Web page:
Secrets, the latest release from singer-songwriter Derek Christie marks a new beginning in a musical journey that spans three decades. Christie is a Montreal-born, now Richmond Hill-based veteran of the Queen Street Indie scene. In the 80’s he was part of activist post-punk band Conditioned Response; he then found a home as a solo artist during the 90’s in the Toronto underground folk scene (which spawned the likes of Ron Sexsmith, Bob Snider and Cowboy Junkies). A few bands later (MayDay, Shredding Party) and then a return to solo-artistry with a pared-down acoustic CD ‘Undecided’ which was released in 1999. A decade long hiatus followed during which he partnered up with long-time friend and musical co-creator Rein Vares to release 3 albums under the name DarkRide. Most recently (2010), Christie produced a solo, unplugged effort ‘Deep Roots Radio’ which acts as a collector’s item companion CD to Secrets as it contains alternate unplugged versions of some of its songs.
Which brings us to May 2011 and the release of Secrets…
Travelling roads that swerve from garage to gospel, roots to rock, lost to found… Secrets puts a stake in the ground and examines some uncomfortable yet everyday topics. The middle class, mid-life, crash and burn crisis is met with both compassion and disdain. The characters are lost in a snowglobe haze… mostly deaf to those outside it, oblivious to the suffering, confused by the rage. Yet they also evoke sympathy – they are just as lost as everybody else. Loss, being lost, and trying to find your way through it all, these are all themes that permeate the lives of the characters that inhabit the songs on Secrets.
Based in Richmond Hill for the past 10 years, living a typical family/mortgage/day job existence, Christie has drawn upon the everyday lives of those around him on Secrets: their struggles, their questions, their journeys. At this stage in life, as he observed a number of friends going off the rails, he felt it was time to pronounce and process the mid-life crisis era with celebration and defiance. Produced by guitarist/multi-instrumentalist Marc Ganetakos (Nelly Furtado, Jay Sparrow, The Marcus Trio), the album is populated by a myriad of guest talent in addition to the core band which consists of: Marc Ganetakos, Jon James on bass (Jay Sparrow, Yiannis Kapoulis), Richard Allen Brown (Edwin, Jay Sparrow) on drums and Rob Cooper (The Kings, Harem Scarem, Jay Sparrow) on keyboards.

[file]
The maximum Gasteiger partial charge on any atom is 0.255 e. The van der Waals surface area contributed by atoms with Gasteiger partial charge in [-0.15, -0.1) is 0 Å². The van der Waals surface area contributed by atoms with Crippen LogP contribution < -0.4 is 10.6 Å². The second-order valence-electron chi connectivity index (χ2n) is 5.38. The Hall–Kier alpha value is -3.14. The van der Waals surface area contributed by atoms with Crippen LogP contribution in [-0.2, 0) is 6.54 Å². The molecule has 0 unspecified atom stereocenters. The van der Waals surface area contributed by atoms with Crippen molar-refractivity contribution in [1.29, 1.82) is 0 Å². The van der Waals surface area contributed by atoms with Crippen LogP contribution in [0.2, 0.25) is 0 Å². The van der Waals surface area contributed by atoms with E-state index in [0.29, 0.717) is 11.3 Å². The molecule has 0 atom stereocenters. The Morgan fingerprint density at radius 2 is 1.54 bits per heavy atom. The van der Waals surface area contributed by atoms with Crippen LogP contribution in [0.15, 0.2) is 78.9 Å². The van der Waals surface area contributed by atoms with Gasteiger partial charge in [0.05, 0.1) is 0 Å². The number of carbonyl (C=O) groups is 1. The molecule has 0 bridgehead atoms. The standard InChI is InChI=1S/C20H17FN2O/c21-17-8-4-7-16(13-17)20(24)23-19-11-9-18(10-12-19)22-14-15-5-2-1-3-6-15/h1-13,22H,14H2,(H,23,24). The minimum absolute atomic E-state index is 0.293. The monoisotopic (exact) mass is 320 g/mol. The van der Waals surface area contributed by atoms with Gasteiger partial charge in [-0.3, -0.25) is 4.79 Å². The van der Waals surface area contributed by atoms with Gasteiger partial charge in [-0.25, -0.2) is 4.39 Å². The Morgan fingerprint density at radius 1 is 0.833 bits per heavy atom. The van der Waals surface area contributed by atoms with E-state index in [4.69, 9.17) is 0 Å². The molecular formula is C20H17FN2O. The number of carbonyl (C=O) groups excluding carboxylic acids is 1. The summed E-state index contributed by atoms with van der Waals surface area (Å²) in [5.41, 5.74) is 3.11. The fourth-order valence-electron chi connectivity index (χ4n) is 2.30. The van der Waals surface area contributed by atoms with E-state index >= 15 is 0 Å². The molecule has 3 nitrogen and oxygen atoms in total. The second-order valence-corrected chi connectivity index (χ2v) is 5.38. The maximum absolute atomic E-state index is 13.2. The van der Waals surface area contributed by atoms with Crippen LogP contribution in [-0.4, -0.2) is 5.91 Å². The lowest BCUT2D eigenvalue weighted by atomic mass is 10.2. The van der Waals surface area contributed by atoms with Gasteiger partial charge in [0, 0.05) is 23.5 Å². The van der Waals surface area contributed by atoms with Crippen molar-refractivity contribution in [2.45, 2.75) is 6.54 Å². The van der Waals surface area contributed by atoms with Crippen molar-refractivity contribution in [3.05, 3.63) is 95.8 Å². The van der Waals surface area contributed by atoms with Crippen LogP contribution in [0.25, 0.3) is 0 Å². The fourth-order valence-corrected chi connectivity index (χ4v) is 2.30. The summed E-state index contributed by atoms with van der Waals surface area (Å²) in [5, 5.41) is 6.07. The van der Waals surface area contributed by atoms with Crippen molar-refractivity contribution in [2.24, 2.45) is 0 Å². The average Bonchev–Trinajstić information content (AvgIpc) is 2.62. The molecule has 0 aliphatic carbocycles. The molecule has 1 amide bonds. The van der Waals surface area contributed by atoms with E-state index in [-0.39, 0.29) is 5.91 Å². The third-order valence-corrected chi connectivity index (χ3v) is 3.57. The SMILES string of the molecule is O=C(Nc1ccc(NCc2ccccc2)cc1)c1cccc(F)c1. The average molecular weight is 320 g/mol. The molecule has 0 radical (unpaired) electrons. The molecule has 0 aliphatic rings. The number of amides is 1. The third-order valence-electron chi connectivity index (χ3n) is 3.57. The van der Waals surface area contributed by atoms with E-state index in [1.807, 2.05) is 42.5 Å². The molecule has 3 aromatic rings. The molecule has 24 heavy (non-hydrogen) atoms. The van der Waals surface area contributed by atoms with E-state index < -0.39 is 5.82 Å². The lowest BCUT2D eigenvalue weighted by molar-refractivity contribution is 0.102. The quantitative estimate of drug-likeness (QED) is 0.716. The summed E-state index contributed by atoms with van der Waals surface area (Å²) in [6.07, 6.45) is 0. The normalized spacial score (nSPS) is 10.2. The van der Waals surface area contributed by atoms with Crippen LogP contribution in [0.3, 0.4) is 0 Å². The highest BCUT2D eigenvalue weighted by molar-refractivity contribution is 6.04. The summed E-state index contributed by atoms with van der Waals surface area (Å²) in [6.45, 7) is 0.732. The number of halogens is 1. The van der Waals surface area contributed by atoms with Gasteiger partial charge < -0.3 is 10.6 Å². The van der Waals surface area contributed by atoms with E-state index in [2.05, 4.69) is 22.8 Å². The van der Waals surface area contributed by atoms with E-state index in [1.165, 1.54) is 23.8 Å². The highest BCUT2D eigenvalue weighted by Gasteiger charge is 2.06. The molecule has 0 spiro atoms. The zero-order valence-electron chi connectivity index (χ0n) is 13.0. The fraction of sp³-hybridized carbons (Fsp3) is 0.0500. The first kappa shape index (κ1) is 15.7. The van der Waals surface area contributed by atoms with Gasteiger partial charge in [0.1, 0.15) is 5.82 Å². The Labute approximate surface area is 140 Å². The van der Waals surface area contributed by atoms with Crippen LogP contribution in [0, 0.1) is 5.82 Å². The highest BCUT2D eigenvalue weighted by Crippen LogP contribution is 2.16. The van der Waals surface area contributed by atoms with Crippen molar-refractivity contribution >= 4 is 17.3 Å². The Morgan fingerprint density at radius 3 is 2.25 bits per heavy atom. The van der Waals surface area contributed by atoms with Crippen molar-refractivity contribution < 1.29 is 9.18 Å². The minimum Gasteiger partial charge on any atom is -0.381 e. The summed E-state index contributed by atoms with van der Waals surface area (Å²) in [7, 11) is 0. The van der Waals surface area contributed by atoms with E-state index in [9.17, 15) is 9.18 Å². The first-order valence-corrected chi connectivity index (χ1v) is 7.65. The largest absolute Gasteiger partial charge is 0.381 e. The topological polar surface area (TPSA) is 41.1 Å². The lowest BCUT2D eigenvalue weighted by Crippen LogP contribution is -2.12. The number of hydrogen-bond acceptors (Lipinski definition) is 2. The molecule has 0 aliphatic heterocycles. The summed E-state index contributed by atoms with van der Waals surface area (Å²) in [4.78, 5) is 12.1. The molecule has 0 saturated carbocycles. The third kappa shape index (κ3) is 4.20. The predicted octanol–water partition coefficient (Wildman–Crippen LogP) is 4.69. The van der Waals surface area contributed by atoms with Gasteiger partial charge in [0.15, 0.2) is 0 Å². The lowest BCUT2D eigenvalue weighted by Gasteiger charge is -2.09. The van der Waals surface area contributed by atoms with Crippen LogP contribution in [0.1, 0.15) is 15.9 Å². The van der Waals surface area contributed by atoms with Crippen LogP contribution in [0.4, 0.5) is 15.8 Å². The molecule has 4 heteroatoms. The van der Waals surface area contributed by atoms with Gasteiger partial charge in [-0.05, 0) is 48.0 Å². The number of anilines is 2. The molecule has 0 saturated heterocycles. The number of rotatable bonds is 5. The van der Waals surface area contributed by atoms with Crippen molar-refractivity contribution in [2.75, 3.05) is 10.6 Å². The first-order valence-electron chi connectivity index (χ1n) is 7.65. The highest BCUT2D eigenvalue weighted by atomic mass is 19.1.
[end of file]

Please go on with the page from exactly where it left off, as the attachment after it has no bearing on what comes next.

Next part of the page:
We begin with the police kicking open the door as guest drummer Brian Dunne (Hall and Oates) almost puts a hole in the snare drum. As they enter the premises, a father sits at the kitchen table reflecting through the fog of addiction on a marriage failed, the money gone, his future in question. The daughter calls home in the chorus to let the mother know Daddy’s Burned Something Again… In The Kitchen. But regardless of the bleak circumstances, there is hope before the second chorus:
“There’s nothing left to pawn/but I’m beating off all the sharks/’til I learned God’s the one you call/when you really need to borrow.”
We then stumble abruptly into the lobby of the Winnebago Graveyard Motel, a meeting place for the displaced, a symbol of unsuccessful intimacy and alienation on a dead-end street accessed by the off-ramp&ellip;
“Where dreams come to die/or maybe just fall asleep/A lot of road’s gone by/and we’re checking in again”.
The mid (and likely) turning point comes in Prodigal Son, a first person plea from the father’s point of view, based on the biblical parable. The foundational tenet of Christian faith – unconditional love – is the underlying theme which now begins to tip the balance in the journey from darkness to light.
We then veer off into less personal and more world-level issues with Broken Code (written the day the US invaded Iraq) and The Lie Machine in which:
“The Chairman of the Board of the Lie Machine”, arrested and “spread eagled on the hood of a late model Ford”, as the progenitor of WW4 which “can be an easy sell, if the positioning is right”.
A pause for reflection with Golden One, then the journey to redemption and healing begins with the gospel/blues tinged Bring It On where we are urged to:
“Bring out every dream or plan you’ve ever made/if you’re sick of standing still.”
Sharon Riley and members of her Faith Chorale lift up the choruses, while the saxophone solo at the end by Robert Martin (Etta James, Frank Zappa) evokes a scene where a door opens, she brings you in and kisses you gently on the forehead after you have been walking through a snowstorm for 24 hours. The album ends on an up note as Lisa MacIsaac (Madison Violet) guesting on fiddle and vocalist Laurelle Augustyn on harmonies bring a tender magic to the Celtic flavoured Let Love Lift You Up.
In this sound-bite download era where many contemporary music releases tend not to have a cohesive story woven together through song, the intention was to make ‘Secrets’ an album, to be played from beginning to end. ‘Secrets’ meets the objective.